Rove took issue with the way the first gay marriages came about, through the Massachusetts Supreme Court. An issue as important as the definition of marriage should be resolved by a legislature or a referendum, not a court, he said.
Gay couples could gain the legal rights of married couples through legislation without actually getting married, he said.
But wouldn't creating a separate body of legislation for gay people be creating a separate but equal system, a step back?, Spivak asked.
Rove replied with an answer about Mormons changing their views on marriage to conform with the nation's laws.
Spivak kept pressing. "You never actually answered, how does it threaten anyone?" she asked.
Rove asked, what's the compelling reason to throw out 5,000 years of understanding the institution of marriage as between a man and a woman?
What, Spivak countered, was the compelling reason for society to allow interracial relationships when they had once been outlawed.
Then Rove invoked the Declaration of Independence before Spivak interjected that its reference to "life, liberty and the pursuit of happiness" seemed to support her claims.
Their verbal pingpong match tapered off after Rove brought up polygamy and Spivak acknowledged that she did not know enough about polygamy to answer. Rove later asked when she planned to run for political office.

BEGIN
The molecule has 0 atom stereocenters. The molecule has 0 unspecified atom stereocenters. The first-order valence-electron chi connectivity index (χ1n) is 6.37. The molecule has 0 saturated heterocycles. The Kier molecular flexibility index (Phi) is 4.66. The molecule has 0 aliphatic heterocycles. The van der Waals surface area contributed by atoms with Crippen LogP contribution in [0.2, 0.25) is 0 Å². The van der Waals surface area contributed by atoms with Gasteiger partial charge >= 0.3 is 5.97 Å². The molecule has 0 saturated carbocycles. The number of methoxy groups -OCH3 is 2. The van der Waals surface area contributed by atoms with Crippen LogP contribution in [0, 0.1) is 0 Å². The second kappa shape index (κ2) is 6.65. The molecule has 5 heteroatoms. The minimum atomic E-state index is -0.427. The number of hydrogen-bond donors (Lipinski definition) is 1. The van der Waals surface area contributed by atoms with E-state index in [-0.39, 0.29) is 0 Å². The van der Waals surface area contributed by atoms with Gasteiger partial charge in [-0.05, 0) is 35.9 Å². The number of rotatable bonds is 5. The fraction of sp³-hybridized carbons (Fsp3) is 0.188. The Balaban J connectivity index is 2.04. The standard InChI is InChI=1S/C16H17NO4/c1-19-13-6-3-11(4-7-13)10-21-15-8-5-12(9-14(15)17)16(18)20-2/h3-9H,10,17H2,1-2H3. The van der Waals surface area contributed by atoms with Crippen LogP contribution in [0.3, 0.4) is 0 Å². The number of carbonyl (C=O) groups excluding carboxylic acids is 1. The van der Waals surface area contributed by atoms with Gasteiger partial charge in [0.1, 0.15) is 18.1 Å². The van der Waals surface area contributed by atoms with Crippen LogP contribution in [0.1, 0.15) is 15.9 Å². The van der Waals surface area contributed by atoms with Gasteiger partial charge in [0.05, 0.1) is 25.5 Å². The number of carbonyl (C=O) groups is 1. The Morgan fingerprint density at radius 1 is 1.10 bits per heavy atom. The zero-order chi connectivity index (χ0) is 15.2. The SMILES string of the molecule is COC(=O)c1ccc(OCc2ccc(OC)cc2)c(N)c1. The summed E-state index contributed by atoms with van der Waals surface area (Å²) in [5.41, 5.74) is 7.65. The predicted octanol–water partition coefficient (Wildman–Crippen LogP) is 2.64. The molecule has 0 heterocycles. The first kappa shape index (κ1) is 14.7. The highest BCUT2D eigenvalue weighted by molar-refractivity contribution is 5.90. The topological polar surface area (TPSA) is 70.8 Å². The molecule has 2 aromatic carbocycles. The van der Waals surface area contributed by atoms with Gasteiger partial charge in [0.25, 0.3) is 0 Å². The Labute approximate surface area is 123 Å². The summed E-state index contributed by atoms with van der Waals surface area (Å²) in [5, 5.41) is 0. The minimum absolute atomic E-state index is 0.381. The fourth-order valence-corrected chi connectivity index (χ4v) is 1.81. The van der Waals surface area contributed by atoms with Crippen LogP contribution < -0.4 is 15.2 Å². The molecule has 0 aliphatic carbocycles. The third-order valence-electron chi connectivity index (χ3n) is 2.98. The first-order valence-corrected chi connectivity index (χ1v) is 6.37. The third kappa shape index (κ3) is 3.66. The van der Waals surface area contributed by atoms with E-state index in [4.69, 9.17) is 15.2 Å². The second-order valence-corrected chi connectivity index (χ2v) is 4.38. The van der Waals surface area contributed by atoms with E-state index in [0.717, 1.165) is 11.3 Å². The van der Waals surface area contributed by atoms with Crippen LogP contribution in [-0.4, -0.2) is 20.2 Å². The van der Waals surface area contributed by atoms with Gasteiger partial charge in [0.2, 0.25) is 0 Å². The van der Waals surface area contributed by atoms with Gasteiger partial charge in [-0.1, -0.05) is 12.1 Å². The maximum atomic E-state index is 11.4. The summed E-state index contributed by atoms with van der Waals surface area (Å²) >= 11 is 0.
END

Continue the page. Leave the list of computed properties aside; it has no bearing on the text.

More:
Whereas Wallace was a disgrace to journalism, young Marla did her school proud. Having Rove on campus was somewhat controversial, but this exchange shows why it was a good idea. Marla and her classmates as well as the readers of the Courant, Rolling Stone and the others who covered it all learned a valuable lesson. Ignorance, bigotry, hypocrisy and their like will always be with us, but the light of truth, reason and justice can be shone upon them by youngsters who haven't even finished school. It is about time that journalists and Congressmen learned to have the backbone and persistence that Marla showed. Where is the threat? Where is the danger in same-sex marriage? Where is the justice in denying it? These are questions worth asking, be they asked by school girls, journalists, comedians or Supreme Court justices.
Chris Wallace, a second generation journalist should know better than to suck up to the President with such drivel. He should know enough to press when the President lies during an interview. He should not be shown up by a high school student. Shame on him! Shame on Fox for letting him! And shame on us for putting up with all of them. Marla Spivak should put them and us all to shame.
Feel free not to agree with the disdain I feel for the man who lies from the Oval Office. Feel free to not share my pride in my Commonwealth that its Supreme Judicial Court recognized the conflict between our Constitution and our laws and forced us to reconcile them. This is a free country and each of us should be a free voice. Each of us should raise that voice and ask the questions that we have, and make power answer those questions. Hard questions, honest questions, voiced freely and persistently is what keeps this country free, and keeps our voices free.
Thank you, Marla Spivak. You are a free voice, one that should make us proud.